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Study of CONRAD’s RG tenofovir gel shows that it is safe, and as likely to be used before and after sex as oral Truvada

February 26, 2016

The Microbicide Trials Network (MTN) announced results of a Phase II safety and acceptability study that tested a reduced glycerin (RG) formulation of tenofovir gel developed by CONRAD to be used rectally for HIV prevention.  The study, MTN-017, found that use of the rectal gel in men who have sex with men and transgender women was safe when used daily and around the time of sex.  Volunteers also reported they would be as likely to use the gel before and after sex as they would take oral Truvada® to prevent HIV.  Results were announced at the Conference on Retroviruses and Opportunistic Infections (CROI) held this week in Boston, MA.

The study enrolled 195 participants in Peru, South Africa, Thailand and the United States, including Puerto Rico.  Volunteers participated in three eight-week study regimens:  1) RG tenofovir gel used daily, 2) RG tenofovir gel used before and after anal sex, and 3) daily use of oral Truvada.  Reported side effects of gel use were minor.  Adherence to the assigned products was highest during the regimens that called for rectal gel use before and after sex and daily use of oral Truvada. Volunteers were less adherent to the daily gel regimen.  Additional analyses evaluating drug concentrations in blood, rectal fluid and tissue, and product effects on cell and tissue dynamics will inform continued research on the gel.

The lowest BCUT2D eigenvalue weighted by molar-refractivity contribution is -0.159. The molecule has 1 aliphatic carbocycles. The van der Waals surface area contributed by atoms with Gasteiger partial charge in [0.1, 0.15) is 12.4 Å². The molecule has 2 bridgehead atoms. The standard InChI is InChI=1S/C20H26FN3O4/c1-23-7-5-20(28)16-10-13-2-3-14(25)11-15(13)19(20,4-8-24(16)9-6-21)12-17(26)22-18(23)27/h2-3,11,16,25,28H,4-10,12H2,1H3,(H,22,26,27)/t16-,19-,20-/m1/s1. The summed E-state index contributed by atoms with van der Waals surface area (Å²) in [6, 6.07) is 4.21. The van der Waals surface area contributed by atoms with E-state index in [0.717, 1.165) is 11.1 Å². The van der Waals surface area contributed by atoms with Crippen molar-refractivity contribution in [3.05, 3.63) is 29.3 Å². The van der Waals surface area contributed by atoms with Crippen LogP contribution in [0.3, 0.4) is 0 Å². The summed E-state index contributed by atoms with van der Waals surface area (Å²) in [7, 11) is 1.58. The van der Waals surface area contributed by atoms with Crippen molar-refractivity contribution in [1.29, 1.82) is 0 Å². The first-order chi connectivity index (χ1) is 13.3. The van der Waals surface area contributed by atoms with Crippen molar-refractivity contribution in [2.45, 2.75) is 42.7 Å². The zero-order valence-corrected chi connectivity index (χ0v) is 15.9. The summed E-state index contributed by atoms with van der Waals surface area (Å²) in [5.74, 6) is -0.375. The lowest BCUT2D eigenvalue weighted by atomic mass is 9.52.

Tenofovir gel has been tested for vaginal use in women, both daily and before and after sex, but was found to cause gastrointestinal side effects when used rectally.  Researchers at CONRAD and MTN found that by reducing the glycerin in the original formula, side effects were diminished.  Unprotected anal sex carries a far greater risk of potential HIV infection due to the thinner lining of the rectum and men who have sex with men and transgender women are disproportionately affected.

Clinical input and study supplies of reduced glycerin tenofovir gel were provided by CONRAD, with funding from USAID.  MTN-017 was funded by the National Institute of Allergy and Infectious Diseases and the National Institute of Mental Health.  CONRAD received a license from Gilead Sciences, Inc. to develop tenofovir gel for HIV and herpes prevention.

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